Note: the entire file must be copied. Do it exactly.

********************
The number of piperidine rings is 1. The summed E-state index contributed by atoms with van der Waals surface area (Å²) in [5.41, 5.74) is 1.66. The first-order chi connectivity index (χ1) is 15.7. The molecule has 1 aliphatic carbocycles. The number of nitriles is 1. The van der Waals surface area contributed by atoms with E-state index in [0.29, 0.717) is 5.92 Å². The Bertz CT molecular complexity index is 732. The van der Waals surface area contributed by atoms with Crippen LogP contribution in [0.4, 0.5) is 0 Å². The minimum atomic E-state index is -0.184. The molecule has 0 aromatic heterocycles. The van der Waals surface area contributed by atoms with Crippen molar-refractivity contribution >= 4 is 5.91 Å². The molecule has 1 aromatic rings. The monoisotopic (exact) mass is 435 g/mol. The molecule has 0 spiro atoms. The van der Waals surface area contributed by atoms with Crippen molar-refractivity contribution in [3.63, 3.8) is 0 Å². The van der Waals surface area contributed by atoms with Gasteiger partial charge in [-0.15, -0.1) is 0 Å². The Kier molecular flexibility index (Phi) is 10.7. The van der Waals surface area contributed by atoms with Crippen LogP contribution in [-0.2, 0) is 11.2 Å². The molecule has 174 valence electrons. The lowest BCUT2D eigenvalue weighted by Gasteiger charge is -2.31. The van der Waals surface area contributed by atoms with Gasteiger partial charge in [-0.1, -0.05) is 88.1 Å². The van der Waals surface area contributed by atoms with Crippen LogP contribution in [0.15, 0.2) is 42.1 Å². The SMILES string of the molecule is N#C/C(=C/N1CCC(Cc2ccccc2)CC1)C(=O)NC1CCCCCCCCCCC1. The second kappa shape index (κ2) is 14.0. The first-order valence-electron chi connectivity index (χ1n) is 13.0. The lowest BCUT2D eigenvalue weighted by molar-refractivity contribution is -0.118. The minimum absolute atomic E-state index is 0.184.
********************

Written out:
The number of piperidine rings is 1. The summed E-state index contributed by atoms with van der Waals surface area (Å²) in [5.41, 5.74) is 1.66. The first-order chi connectivity index (χ1) is 15.7. The molecule has 1 aliphatic carbocycles. The number of nitriles is 1. The van der Waals surface area contributed by atoms with E-state index in [0.29, 0.717) is 5.92 Å². The Bertz CT molecular complexity index is 732. The van der Waals surface area contributed by atoms with Crippen LogP contribution in [0.4, 0.5) is 0 Å². The minimum atomic E-state index is -0.184. The molecule has 0 aromatic heterocycles. The van der Waals surface area contributed by atoms with Crippen molar-refractivity contribution >= 4 is 5.91 Å². The molecule has 1 aromatic rings. The monoisotopic (exact) mass is 435 g/mol. The molecule has 0 spiro atoms. The van der Waals surface area contributed by atoms with Crippen molar-refractivity contribution in [3.63, 3.8) is 0 Å². The van der Waals surface area contributed by atoms with Gasteiger partial charge in [-0.15, -0.1) is 0 Å². The Kier molecular flexibility index (Phi) is 10.7. The van der Waals surface area contributed by atoms with Crippen LogP contribution in [-0.2, 0) is 11.2 Å². The molecule has 174 valence electrons. The lowest BCUT2D eigenvalue weighted by Gasteiger charge is -2.31. The van der Waals surface area contributed by atoms with Gasteiger partial charge in [-0.1, -0.05) is 88.1 Å². The van der Waals surface area contributed by atoms with Crippen LogP contribution in [0.15, 0.2) is 42.1 Å². The SMILES string of the molecule is N#C/C(=C/N1CCC(Cc2ccccc2)CC1)C(=O)NC1CCCCCCCCCCC1. The second kappa shape index (κ2) is 14.0. The first-order valence-electron chi connectivity index (χ1n) is 13.0. The lowest BCUT2D eigenvalue weighted by molar-refractivity contribution is -0.118. The minimum absolute atomic E-state index is 0.184.